Handy-Dandy Redhouse Raunch With Avenue Q

Redhouse doesn’t miss a beat in its first show without former director Stephen Svoboda.

Cast members of the Redhouse Arts Center’s "Avenue Q." Genevieve Fridley photo

The Redhouse Arts Center, we see, is bigger than the man. The abrupt departure of previous artistic director Stephen Svoboda in July could have been mistaken for an earthquake. He was the hardest-working stage director on the Syracuse New Times beat, characteristically running two mammoth productions simultaneously.

Thus the first thing that is striking about the new Redhouse production of the Jeff Marx, Robert Lopez and Jeff Whitty musical spoof Avenue Q (running through Oct. 1) is that it looks like something that could have been delivered last season.

Veteran set designer Tim Brown gives us an appropriately shabby street scene. Cheery Stephfond Brunson again appears in the pre-curtain promo video and choreographs the complicated steps. Ace sound designer Anthony Vadala still ensures crisp sounds from the headset. Willowy Carmen Viviano-Crafts, who won her second Syracuse New Times Syracuse Area Live Theater (SALT) Award on this very stage, returns as the splendid co-star Kate Monster, struggling to start a school for her maligned minority.

Guest director Kate Sullivan Gibbens, invited up from Austin, Texas, never met Svoboda and thus unbidden approximates his manic pacing. She pulls out polished, disciplined performances throughout. Her staging of the celebrated X-rated love scene between the puppets Kate and Princeton blows out all the barriers. (Extra applause for Sarah Nolen and Elise Shuford as the show’s puppetry consultants.)

Gibbens does, however, tend to brighten the despair of such show-stopping early numbers as “It Sucks to be Me.” And by casting powerhouse Equity player Briana Maia as the hapless Gary Coleman, still only the building superintendent after having fallen from celebrity, she reduces the pathos implicit in the overall premise of the ruination of great expectations.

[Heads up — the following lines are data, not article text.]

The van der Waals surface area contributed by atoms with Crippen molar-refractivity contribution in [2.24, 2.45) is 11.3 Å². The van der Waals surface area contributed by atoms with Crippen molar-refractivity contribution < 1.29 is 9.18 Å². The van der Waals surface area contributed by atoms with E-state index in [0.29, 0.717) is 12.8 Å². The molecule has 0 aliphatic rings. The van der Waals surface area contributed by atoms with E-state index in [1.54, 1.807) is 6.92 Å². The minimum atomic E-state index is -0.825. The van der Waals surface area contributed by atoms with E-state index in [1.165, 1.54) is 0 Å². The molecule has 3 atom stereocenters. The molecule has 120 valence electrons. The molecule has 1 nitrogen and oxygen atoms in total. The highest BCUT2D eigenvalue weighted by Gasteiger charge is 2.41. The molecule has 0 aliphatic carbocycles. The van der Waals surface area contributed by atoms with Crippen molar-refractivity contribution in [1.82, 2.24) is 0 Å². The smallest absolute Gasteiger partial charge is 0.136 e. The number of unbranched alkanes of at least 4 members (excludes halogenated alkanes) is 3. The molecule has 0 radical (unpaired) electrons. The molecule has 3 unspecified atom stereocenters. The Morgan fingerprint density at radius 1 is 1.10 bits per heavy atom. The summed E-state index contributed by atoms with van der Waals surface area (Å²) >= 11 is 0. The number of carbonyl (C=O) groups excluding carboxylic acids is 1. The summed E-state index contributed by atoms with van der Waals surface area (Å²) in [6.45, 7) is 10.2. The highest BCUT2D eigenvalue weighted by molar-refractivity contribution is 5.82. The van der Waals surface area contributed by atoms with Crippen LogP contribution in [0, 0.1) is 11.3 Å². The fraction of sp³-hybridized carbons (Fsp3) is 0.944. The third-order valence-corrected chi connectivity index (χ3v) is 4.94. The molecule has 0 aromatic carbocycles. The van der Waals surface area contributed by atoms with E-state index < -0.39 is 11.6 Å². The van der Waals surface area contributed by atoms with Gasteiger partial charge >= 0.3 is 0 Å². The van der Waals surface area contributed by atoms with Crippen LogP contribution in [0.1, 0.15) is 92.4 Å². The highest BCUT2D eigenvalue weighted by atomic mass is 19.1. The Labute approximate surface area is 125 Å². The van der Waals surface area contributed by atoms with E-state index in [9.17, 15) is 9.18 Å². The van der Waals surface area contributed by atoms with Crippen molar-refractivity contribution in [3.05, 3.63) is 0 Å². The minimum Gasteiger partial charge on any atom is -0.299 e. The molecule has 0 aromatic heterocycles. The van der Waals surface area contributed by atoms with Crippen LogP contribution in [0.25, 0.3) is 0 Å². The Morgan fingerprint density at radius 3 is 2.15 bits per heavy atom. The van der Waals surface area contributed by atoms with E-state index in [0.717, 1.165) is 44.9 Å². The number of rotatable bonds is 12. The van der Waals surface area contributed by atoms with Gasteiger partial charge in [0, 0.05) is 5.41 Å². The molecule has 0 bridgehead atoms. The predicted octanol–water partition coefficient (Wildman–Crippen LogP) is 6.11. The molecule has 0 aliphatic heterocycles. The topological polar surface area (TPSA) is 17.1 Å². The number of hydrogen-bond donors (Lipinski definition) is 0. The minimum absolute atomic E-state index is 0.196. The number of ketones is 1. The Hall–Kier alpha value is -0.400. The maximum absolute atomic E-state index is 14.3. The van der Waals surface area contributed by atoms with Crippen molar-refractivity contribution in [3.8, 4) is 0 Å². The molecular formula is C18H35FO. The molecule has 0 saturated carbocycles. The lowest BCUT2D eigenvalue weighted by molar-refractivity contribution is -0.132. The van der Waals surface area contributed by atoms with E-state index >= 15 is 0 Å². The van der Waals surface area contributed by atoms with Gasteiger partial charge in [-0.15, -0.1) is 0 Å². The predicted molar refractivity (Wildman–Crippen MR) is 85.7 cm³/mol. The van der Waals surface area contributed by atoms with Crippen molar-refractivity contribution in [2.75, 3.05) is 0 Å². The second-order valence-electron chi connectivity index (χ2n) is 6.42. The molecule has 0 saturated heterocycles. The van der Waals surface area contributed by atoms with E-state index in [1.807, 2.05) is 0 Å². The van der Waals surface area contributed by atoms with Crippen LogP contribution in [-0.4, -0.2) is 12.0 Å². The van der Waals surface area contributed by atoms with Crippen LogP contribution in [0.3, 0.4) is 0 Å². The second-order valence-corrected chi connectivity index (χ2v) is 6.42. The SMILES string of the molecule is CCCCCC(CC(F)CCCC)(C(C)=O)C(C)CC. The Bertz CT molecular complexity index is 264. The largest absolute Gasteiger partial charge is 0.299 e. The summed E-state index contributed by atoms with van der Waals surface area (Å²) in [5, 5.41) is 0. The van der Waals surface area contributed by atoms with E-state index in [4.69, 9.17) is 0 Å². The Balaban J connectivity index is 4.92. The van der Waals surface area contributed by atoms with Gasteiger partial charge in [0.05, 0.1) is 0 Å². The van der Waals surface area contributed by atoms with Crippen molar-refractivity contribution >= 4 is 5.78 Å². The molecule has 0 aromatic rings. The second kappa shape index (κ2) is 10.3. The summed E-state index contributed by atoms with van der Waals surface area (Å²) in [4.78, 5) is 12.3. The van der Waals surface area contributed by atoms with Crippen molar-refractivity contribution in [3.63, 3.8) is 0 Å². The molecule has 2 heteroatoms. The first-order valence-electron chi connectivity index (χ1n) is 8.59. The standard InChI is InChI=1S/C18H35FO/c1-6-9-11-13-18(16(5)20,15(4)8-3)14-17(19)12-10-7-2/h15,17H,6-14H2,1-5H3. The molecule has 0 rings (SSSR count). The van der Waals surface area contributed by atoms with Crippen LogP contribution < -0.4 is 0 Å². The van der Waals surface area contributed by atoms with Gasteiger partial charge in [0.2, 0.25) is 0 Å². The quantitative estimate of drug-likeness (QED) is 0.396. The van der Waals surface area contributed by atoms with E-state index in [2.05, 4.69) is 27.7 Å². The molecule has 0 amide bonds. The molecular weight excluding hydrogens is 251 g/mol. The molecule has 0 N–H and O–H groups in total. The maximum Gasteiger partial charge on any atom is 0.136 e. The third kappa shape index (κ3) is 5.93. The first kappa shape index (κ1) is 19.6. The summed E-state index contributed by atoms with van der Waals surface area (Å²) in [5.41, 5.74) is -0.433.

Without ever violating copyright restrictions, Avenue Q, the surprise Tony Award winner of 2004, presumes that audiences have grown up with the hopeful ethos of the PBS children’s series Sesame Street. It taught that each of us is unique and special, that we should tolerate all differences in culture and race, and your expectations in life should have only the sky as a limit.

This honey-flavored dream might be nurtured in some liberal downtown enclave, perhaps Greenwich Village, but how far uptown would we have to go where reality has placed us now? Avenue A? Avenue B? No, much farther away, say Avenue Q.

Avenue Q is a ground-breaker not just for upending the shared experience of a popular television program or even for the employment of two- and three-stick puppets. Instead, it is the wry celebration of disillusionment and disappointment. The defining musical number comes early in the first act when an unemployed liberal arts graduate named Princeton (LeRon Grant) sings “What Do You Do With a B.A. in English?” Grant, who has taken smaller roles in earlier Redhouse productions such as Carousel and Ragtime, scores high with nuance in this move to a lead role.

Once he gets as far as Avenue Q, Princeton meets up with Kate Monster, and some other characters who bear a certain resemblance to personalities remembered from the PBS show. The gravel-voiced obsessive Trekkie Monster (Colin Hirsch Wilson) clamors loudly not for cookies but for internet porn. Two young pals, with deep affection despite their squabbling, are named Rod (Ben Wells) and Nicky (Andrew Behling) instead of Bert and Ernie, and their relationship has flown the closet.

Some other characters support the show’s larger theme without relying on an antecedent in public television. Take the hopeless would-be stand-up comic Brian (Ben Sheedy), who tells jokes the way Florence Foster Jenkins sang, and his equally loudmouthed wife Christmas Eve (Junko Yasuda), who wants to be a therapist but her bossiness and contrariness drive away all patients. Finally, there’s the scene-stealing voluptuary Lucy the Slut, for which Kathleen Burke Egloff purrs out her best Mae West.

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